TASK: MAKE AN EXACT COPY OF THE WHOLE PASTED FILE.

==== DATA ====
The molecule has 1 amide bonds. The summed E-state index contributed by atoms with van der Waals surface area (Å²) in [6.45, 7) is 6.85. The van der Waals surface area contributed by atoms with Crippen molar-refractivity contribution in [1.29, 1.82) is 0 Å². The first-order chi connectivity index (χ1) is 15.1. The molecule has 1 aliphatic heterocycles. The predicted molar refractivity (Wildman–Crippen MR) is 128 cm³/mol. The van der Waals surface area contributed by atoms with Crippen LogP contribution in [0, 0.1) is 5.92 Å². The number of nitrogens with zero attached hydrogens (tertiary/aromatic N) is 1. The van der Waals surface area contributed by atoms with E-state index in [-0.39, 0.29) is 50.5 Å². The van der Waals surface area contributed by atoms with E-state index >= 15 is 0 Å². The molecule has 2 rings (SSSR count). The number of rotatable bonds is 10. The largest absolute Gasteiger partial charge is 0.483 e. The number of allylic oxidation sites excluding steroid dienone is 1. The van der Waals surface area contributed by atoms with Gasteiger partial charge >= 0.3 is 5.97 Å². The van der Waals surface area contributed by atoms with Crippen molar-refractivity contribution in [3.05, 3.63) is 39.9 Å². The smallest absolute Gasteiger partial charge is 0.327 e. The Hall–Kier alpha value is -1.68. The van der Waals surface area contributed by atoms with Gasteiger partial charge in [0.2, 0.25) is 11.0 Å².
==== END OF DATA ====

The molecule has 1 amide bonds. The summed E-state index contributed by atoms with van der Waals surface area (Å²) in [6.45, 7) is 6.85. The van der Waals surface area contributed by atoms with Crippen molar-refractivity contribution in [1.29, 1.82) is 0 Å². The first-order chi connectivity index (χ1) is 15.1. The molecule has 1 aliphatic heterocycles. The predicted molar refractivity (Wildman–Crippen MR) is 128 cm³/mol. The van der Waals surface area contributed by atoms with Crippen LogP contribution in [0, 0.1) is 5.92 Å². The number of nitrogens with zero attached hydrogens (tertiary/aromatic N) is 1. The van der Waals surface area contributed by atoms with E-state index in [-0.39, 0.29) is 50.5 Å². The van der Waals surface area contributed by atoms with E-state index >= 15 is 0 Å². The molecule has 2 rings (SSSR count). The number of rotatable bonds is 10. The largest absolute Gasteiger partial charge is 0.483 e. The number of allylic oxidation sites excluding steroid dienone is 1. The van der Waals surface area contributed by atoms with Gasteiger partial charge >= 0.3 is 5.97 Å². The van der Waals surface area contributed by atoms with Crippen molar-refractivity contribution in [3.05, 3.63) is 39.9 Å². The smallest absolute Gasteiger partial charge is 0.327 e. The Hall–Kier alpha value is -1.68. The van der Waals surface area contributed by atoms with Gasteiger partial charge in [0.2, 0.25) is 11.0 Å².